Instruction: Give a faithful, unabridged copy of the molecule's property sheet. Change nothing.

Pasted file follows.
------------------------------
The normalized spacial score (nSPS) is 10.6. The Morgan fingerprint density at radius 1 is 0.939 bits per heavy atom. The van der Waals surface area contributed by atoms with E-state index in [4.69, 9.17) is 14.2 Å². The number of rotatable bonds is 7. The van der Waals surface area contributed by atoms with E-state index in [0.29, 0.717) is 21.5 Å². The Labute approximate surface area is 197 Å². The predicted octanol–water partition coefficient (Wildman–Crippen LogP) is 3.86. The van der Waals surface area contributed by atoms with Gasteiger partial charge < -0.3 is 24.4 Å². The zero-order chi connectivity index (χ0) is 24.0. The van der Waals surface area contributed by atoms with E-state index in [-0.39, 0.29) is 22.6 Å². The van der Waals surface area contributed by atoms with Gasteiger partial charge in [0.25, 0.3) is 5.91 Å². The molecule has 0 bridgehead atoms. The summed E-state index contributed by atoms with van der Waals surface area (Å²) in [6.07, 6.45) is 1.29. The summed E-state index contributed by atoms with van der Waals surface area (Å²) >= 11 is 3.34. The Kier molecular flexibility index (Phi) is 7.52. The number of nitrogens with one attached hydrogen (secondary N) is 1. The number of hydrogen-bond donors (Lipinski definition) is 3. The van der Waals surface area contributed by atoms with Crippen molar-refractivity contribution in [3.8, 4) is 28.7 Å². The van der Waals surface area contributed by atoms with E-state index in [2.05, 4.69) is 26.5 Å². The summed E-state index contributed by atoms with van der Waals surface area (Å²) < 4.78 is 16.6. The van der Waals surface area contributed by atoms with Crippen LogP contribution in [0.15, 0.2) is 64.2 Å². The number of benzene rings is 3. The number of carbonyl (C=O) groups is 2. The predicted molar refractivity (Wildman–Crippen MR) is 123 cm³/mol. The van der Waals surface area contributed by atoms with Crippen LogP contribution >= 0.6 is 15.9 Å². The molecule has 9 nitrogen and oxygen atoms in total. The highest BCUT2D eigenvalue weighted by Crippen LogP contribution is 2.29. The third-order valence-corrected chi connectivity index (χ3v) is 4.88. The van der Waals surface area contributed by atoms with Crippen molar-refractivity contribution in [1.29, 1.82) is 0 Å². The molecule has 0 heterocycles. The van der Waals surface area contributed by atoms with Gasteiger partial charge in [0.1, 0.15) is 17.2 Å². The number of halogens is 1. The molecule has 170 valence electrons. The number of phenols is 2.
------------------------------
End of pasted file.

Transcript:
The normalized spacial score (nSPS) is 10.6. The Morgan fingerprint density at radius 1 is 0.939 bits per heavy atom. The van der Waals surface area contributed by atoms with E-state index in [4.69, 9.17) is 14.2 Å². The number of rotatable bonds is 7. The van der Waals surface area contributed by atoms with E-state index in [0.29, 0.717) is 21.5 Å². The Labute approximate surface area is 197 Å². The predicted octanol–water partition coefficient (Wildman–Crippen LogP) is 3.86. The van der Waals surface area contributed by atoms with Gasteiger partial charge < -0.3 is 24.4 Å². The zero-order chi connectivity index (χ0) is 24.0. The van der Waals surface area contributed by atoms with E-state index in [-0.39, 0.29) is 22.6 Å². The van der Waals surface area contributed by atoms with Gasteiger partial charge in [0.25, 0.3) is 5.91 Å². The molecule has 0 bridgehead atoms. The summed E-state index contributed by atoms with van der Waals surface area (Å²) in [6.07, 6.45) is 1.29. The summed E-state index contributed by atoms with van der Waals surface area (Å²) >= 11 is 3.34. The Kier molecular flexibility index (Phi) is 7.52. The number of nitrogens with one attached hydrogen (secondary N) is 1. The number of hydrogen-bond donors (Lipinski definition) is 3. The van der Waals surface area contributed by atoms with Crippen molar-refractivity contribution in [3.8, 4) is 28.7 Å². The van der Waals surface area contributed by atoms with E-state index in [2.05, 4.69) is 26.5 Å². The summed E-state index contributed by atoms with van der Waals surface area (Å²) < 4.78 is 16.6. The van der Waals surface area contributed by atoms with Crippen LogP contribution in [0.15, 0.2) is 64.2 Å². The number of benzene rings is 3. The number of carbonyl (C=O) groups is 2. The predicted molar refractivity (Wildman–Crippen MR) is 123 cm³/mol. The van der Waals surface area contributed by atoms with Crippen LogP contribution >= 0.6 is 15.9 Å². The molecule has 9 nitrogen and oxygen atoms in total. The highest BCUT2D eigenvalue weighted by Crippen LogP contribution is 2.29. The third-order valence-corrected chi connectivity index (χ3v) is 4.88. The van der Waals surface area contributed by atoms with Crippen molar-refractivity contribution in [1.29, 1.82) is 0 Å². The molecule has 0 heterocycles. The van der Waals surface area contributed by atoms with Gasteiger partial charge in [0.1, 0.15) is 17.2 Å². The number of halogens is 1. The molecule has 170 valence electrons. The number of phenols is 2.